Detailed reference viewed: 45 (8 ULg)
Full Text
See detailHistoire humaine des forêts tropicales du nord du Bassin du Congo durant les deux derniers millénaires
Morin-Rivat, Julie ULg; Biwolé, Achille; Bourland, Nils ULg et al

Scientific conference (2014, March 26)

Identifier les indices d’activités humaines anciennes et les mettre en relation avec la composition floristique actuelle grâce à une approche multidisciplinaire.

Detailed reference viewed: 49 (15 ULg)
Full Text
See detailRapport final du projet FRFC n° 2.4577.10. Dynamique des populations d’arbres et d’herbacées héliophiles en relation avec les anciennes perturbations anthropiques et climatiques
Doucet, Jean-Louis ULg; Hardy, Olivier

Report (2014)

L’objectif principal de ce projet était d’étudier dans quelle mesure l’organisation de la biodiversité végétale des forêts d’Afrique centrale a été influencée par les activités anthropiques et les ... [more ▼]

L’objectif principal de ce projet était d’étudier dans quelle mesure l’organisation de la biodiversité végétale des forêts d’Afrique centrale a été influencée par les activités anthropiques et les changements climatiques qui se sont déroulés au cours des quelques derniers millénaires. A cette fin, cinq disciplines ont été utilisées : (1) l'archéologie afin de dater et de quantifier l’intensité de l’occupation humaine ; (2) l'anthracologie pour reconstituer la végétation présente lors du passage des feux ; (3) la dendrochronologie en vue d’établir des corrélations entre les événements passés et l'âge des arbres ; (4) l'écologie des communautés pour permettre de tester l’existence d’une corrélation entre l’abondance d’espèces héliophiles et les indices d’occupation humaine ; (5) la génétique des populations afin d'identifier des signatures génétiques d’anciens évènements de fragmentation et de changement démographique. [less ▲]

Detailed reference viewed: 9 (5 ULg)
Full Text
See detailThe end of roaming in the forest causes a loss of timber resources: the paradox of slash-and-burn agriculture
Morin-Rivat, Julie ULg; Fayolle, Adeline ULg; Favier, Charly et al

Conference (2014, February 27)

Tropical forests are not believed as pristine anymore. Their structure and specific composition are induced by past climatic and human disturbances over years. In the African moist forests, the emergent ... [more ▼]

Tropical forests are not believed as pristine anymore. Their structure and specific composition are induced by past climatic and human disturbances over years. In the African moist forests, the emergent trees are mainly light-demanding. These trees are considered to derive from the recent disturbances of the last centuries. Most of them are exploited for their timber. However, several of these tree species are currently suffering from a lack of regeneration that threatens the specific diversity of the forests and the sustainability of timber exploitation. Through dendrometric and radiocarbon analyses we found that the majority of the trees of the Congo Basin are not older than 160 years. This corresponds to about the year 1850 when the Europeans colonized the inner regions of Central Africa. By reassembling people along the road axes, the colonial administration reduced the forest roaming. Former activities such as slash and burn agriculture created large openings in the canopy that allowed light-demanding tree species to establish. Currently we observed that timber logging does not provide openings large enough for the recruitment of these species. We thus anticipate that adjustments in forest management strategies shall be made to preserve the forest resources, for instance by recreating the conditions of slash and burn agriculture. [less ▲]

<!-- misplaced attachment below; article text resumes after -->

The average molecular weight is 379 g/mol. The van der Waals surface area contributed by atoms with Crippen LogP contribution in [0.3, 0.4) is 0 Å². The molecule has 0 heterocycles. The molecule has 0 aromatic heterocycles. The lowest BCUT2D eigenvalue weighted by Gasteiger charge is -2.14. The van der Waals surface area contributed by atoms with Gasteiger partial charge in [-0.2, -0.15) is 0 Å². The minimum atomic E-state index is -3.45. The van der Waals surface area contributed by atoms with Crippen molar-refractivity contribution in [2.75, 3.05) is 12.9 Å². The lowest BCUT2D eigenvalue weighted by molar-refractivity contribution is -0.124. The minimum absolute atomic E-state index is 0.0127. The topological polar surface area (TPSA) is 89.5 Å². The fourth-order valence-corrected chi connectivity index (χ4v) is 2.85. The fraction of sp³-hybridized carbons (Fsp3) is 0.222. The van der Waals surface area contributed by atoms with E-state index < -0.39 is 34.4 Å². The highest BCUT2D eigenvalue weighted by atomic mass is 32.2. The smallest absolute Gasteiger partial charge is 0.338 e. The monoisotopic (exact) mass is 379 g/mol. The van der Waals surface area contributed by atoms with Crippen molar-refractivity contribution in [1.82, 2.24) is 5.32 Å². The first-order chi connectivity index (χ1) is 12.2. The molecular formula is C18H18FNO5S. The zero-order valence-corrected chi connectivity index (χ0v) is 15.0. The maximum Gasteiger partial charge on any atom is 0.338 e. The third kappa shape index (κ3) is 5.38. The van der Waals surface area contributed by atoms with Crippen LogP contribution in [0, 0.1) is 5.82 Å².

Detailed reference viewed: 66 (9 ULg)
Full Text
Peer Reviewed
See detailSpeciation slowing down in widespread and long-living tree taxa : insights from the tropical timber tree genus Milicia (Moraceae)
Daïnou, Kasso ULg; Mahy, Grégory ULg; Duminil, Jérôme et al

in Heredity (2014)

The long generation time and large effective size of widespread forest tree species can result in slow evolutionary rate and incomplete lineage sorting, complicating species delimitation. We addressed ... [more ▼]

The long generation time and large effective size of widespread forest tree species can result in slow evolutionary rate and incomplete lineage sorting, complicating species delimitation. We addressed this issue with the African timber tree genus Milicia that comprises two morphologically similar and often confounded species: M. excelsa, widespread from West to East Africa, and M. regia, endemic to West Africa. We combined information from nuclear microsatellites (nSSRs), nuclear and plastid DNA sequences, and morphological systematics to identify significant evolutionary units and infer their evolutionary and biogeographical history. We detected five geographically coherent genetic clusters using nSSRs and three levels of genetic differentiation. First, one West African cluster matched perfectly with the morphospecies M. regia that formed a monophyletic clade at both DNA sequences. Second, a West African M. excelsa cluster formed a monophyletic group at plastid DNA and was more related to M. regia than to Central African M. excelsa, but shared many haplotypes with the latter at nuclear DNA. Third, three Central African clusters appeared little differentiated and shared most of their haplotypes. Although gene tree paraphyly could suggest a single species in Milicia following the phylogenetic species concept, the existence of mutual haplotypic exclusivity and nonadmixed genetic clusters in the contact area of the two taxa indicate strong reproductive isolation and, thus, two species following the biological species concept. Molecular dating of the first divergence events showed that speciation in Milicia is ancient (Tertiary), indicating that long-living tree taxa exhibiting genetic speciation may remain similar morphologically. [less ▲]

Detailed reference viewed: 22 (12 ULg)